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Novelist Jane Austen

07 February 2020
Novelist Jane Austen


Literature Desk :
Jane Austen (1775-1817) was a Georgian era author, best known for her social commentary in novels including Sense and Sensibility, Pride and Prejudice and Emma.
While not widely known in her own time, Jane Austen's comic novels of love among the landed gentry gained popularity after 1869, and her reputation skyrocketed in the 20th century. Her novels, including Pride and Prejudice and Sense and Sensibility, are considered literary classics, bridging the gap between romance and realism.
Early life
The seventh child and second daughter of Cassandra and George Austen, Jane Austen was born on December 16, 1775, in Steventon, Hampshire, England. Austen's parents were well-respected community members. Her father served as the Oxford-educated Rector for a nearby Anglican parish. The family was close and the children grew up in an environment that stressed learning and creative thinking. When Austen was young, she and her siblings were encouraged to read from their father's extensive library. The children also authored and put on plays and charades.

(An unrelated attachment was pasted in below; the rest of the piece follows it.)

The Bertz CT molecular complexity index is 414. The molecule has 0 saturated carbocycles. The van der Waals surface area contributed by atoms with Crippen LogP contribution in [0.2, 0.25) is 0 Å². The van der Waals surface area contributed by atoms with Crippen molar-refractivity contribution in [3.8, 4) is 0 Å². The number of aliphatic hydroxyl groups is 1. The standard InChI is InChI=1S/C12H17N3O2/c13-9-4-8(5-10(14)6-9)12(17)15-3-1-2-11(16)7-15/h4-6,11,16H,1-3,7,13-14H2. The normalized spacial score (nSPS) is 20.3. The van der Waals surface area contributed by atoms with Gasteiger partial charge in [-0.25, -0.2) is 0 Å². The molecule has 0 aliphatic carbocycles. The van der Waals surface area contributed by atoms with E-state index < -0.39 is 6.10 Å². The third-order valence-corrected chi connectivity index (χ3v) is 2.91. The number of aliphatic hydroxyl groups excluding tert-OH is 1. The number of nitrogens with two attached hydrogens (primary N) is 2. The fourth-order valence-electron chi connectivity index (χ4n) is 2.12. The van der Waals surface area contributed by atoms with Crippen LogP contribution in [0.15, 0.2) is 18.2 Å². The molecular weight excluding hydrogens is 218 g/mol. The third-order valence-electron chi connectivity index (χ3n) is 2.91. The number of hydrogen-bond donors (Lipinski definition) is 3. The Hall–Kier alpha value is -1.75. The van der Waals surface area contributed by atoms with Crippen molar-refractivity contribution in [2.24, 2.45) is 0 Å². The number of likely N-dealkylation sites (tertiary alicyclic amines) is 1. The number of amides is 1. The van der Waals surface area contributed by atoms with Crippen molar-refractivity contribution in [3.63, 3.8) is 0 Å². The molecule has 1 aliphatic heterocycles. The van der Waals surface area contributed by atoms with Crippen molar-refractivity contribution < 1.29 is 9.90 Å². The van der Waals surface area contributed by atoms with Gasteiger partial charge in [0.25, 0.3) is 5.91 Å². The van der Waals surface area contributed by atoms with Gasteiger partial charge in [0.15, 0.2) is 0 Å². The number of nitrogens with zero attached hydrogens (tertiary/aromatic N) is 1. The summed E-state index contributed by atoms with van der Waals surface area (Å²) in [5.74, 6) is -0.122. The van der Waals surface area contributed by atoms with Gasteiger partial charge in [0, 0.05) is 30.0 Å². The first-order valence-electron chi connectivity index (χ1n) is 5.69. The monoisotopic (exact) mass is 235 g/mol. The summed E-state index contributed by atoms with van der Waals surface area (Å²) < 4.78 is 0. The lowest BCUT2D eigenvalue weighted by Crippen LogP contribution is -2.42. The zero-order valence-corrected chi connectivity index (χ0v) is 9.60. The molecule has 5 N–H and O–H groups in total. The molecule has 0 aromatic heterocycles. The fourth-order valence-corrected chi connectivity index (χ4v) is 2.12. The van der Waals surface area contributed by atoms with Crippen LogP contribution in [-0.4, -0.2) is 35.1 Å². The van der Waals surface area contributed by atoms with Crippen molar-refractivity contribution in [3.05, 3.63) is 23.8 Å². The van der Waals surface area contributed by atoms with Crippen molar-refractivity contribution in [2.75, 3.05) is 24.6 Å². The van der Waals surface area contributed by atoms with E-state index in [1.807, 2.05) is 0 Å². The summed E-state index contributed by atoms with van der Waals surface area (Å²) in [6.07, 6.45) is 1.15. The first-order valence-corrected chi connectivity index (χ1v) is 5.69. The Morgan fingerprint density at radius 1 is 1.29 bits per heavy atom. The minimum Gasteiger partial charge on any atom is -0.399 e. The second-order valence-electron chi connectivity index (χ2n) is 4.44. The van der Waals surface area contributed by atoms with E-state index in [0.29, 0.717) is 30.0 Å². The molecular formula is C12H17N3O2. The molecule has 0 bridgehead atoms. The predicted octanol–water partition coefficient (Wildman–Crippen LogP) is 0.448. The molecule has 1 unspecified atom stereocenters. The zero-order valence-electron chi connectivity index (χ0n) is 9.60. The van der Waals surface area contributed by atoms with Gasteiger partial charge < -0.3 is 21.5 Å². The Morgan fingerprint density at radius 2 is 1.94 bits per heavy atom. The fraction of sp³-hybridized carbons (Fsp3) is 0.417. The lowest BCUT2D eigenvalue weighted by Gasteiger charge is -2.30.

Over the span of her life, Austen would become especially close to her father and older sister, Cassandra. Indeed, she and Cassandra would one day collaborate on a published work.